The 138mins film serves for an interesting biopic, in a way giving a whole lot of novel information to average movie frequenting audience and also to those not quite well verse with politics or Shiv Sena in particular. The screenplay brims with stories which hitherto remained behind the curtains. Barring the cinematic liberty and creative freedom, it is these stories and facets that give the film the required cinematic appeal. Also the allegorical imagery on offer is not only intelligent but also breathtaking. With a stunning intermission shot, you are ensured its not just another casual biopic.

His men ready to do anything just by him saying or one of his activists’ temple adorned with his picture, the colours of the flags, the names given to episodes in the narratives, his meeting with Indira Gandhi during Emergency, and the point where the film ends are smartly executed, providing great content to intelligent audience alike.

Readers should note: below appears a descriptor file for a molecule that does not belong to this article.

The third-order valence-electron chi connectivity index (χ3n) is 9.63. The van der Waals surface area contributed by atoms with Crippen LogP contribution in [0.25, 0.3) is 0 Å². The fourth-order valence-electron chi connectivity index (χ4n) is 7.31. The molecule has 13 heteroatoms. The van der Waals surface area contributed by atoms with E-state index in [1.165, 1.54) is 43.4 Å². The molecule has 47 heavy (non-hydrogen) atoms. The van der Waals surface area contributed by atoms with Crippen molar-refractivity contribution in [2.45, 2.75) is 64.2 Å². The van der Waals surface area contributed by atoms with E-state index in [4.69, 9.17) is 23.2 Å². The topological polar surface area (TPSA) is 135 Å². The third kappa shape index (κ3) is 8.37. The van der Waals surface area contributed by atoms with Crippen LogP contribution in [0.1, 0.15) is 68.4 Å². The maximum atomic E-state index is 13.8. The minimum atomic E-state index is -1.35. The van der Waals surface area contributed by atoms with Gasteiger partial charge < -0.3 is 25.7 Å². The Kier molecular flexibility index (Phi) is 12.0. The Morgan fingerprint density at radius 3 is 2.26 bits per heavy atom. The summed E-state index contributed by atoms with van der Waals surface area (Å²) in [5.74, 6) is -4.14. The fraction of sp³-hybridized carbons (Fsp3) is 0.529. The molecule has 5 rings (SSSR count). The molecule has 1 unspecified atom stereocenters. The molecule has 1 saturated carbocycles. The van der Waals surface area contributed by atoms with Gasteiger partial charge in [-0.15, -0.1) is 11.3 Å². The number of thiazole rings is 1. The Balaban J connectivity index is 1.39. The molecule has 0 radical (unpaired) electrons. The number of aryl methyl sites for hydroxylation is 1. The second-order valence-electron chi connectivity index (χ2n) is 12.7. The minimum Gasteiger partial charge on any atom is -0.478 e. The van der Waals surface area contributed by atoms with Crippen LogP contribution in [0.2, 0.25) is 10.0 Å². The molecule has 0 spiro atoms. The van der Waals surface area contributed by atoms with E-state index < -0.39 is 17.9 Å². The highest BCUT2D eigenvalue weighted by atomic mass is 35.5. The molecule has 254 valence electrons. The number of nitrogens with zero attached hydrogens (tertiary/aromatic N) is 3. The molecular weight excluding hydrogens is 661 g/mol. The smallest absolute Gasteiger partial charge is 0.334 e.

What and how much can you say about Nawazuddin’s genius? A few months ago only you saw a Muslim author in him. And here is he giving life to a Hindu leader, of such stature and power. One after the other, Siddiqui seems to be tirelessly shaping his filmography, that too with so much aplomb. He slips into the shoes of Thackeray, not just physically, but also while delivering lines, with so much conviction that you only see Balasaheb and not the actor. Hats off to Siddiqui for being a dreaded gangster (Sacred Games), a writer advocating freedom of thought (Manto), and a valiant leader here, in just a matter of few months. 

Amrita Rao as Thackeray’s wife is very good. She has a well etched role, although not a lengthy one. She brings relief in the otherwise hard hitting plot, that too contributing significantly to the emotional side of the film.

The supporting cast although not very popular adds correct support in the plot.

Thackeray, film, review, hindi
Cast of the film along with members of Thackeray family during trailer launch (image source: indianexpress.com)